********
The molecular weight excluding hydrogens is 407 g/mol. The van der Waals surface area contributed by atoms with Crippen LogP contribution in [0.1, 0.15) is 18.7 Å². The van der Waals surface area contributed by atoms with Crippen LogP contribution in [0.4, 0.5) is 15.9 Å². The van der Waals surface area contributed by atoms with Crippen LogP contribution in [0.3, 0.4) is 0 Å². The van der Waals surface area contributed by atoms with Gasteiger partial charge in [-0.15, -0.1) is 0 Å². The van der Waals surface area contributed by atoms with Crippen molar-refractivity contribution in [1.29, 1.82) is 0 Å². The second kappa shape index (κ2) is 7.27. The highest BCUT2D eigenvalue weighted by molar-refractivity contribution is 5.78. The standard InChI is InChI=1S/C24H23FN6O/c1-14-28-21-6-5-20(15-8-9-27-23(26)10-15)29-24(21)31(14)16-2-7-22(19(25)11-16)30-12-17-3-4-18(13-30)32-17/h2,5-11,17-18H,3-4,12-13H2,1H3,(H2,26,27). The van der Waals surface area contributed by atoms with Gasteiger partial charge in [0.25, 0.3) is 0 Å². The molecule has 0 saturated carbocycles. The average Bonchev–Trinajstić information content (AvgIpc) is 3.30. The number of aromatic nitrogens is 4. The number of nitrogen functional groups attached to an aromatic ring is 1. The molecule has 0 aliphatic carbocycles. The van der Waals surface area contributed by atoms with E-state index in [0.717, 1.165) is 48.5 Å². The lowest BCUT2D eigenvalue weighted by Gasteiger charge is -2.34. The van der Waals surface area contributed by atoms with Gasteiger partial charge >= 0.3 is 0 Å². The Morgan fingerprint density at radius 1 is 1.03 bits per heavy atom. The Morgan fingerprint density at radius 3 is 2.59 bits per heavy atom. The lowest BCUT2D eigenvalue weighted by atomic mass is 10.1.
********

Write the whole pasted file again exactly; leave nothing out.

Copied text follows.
The molecular weight excluding hydrogens is 407 g/mol. The van der Waals surface area contributed by atoms with Crippen LogP contribution in [0.1, 0.15) is 18.7 Å². The van der Waals surface area contributed by atoms with Crippen LogP contribution in [0.4, 0.5) is 15.9 Å². The van der Waals surface area contributed by atoms with Crippen LogP contribution in [0.3, 0.4) is 0 Å². The van der Waals surface area contributed by atoms with Gasteiger partial charge in [-0.15, -0.1) is 0 Å². The van der Waals surface area contributed by atoms with Crippen molar-refractivity contribution in [1.29, 1.82) is 0 Å². The second kappa shape index (κ2) is 7.27. The highest BCUT2D eigenvalue weighted by molar-refractivity contribution is 5.78. The standard InChI is InChI=1S/C24H23FN6O/c1-14-28-21-6-5-20(15-8-9-27-23(26)10-15)29-24(21)31(14)16-2-7-22(19(25)11-16)30-12-17-3-4-18(13-30)32-17/h2,5-11,17-18H,3-4,12-13H2,1H3,(H2,26,27). The van der Waals surface area contributed by atoms with Gasteiger partial charge in [0.25, 0.3) is 0 Å². The molecule has 0 saturated carbocycles. The average Bonchev–Trinajstić information content (AvgIpc) is 3.30. The number of aromatic nitrogens is 4. The number of nitrogen functional groups attached to an aromatic ring is 1. The molecule has 0 aliphatic carbocycles. The van der Waals surface area contributed by atoms with E-state index in [0.717, 1.165) is 48.5 Å². The lowest BCUT2D eigenvalue weighted by Gasteiger charge is -2.34. The van der Waals surface area contributed by atoms with Gasteiger partial charge >= 0.3 is 0 Å². The Morgan fingerprint density at radius 1 is 1.03 bits per heavy atom. The Morgan fingerprint density at radius 3 is 2.59 bits per heavy atom. The lowest BCUT2D eigenvalue weighted by atomic mass is 10.1.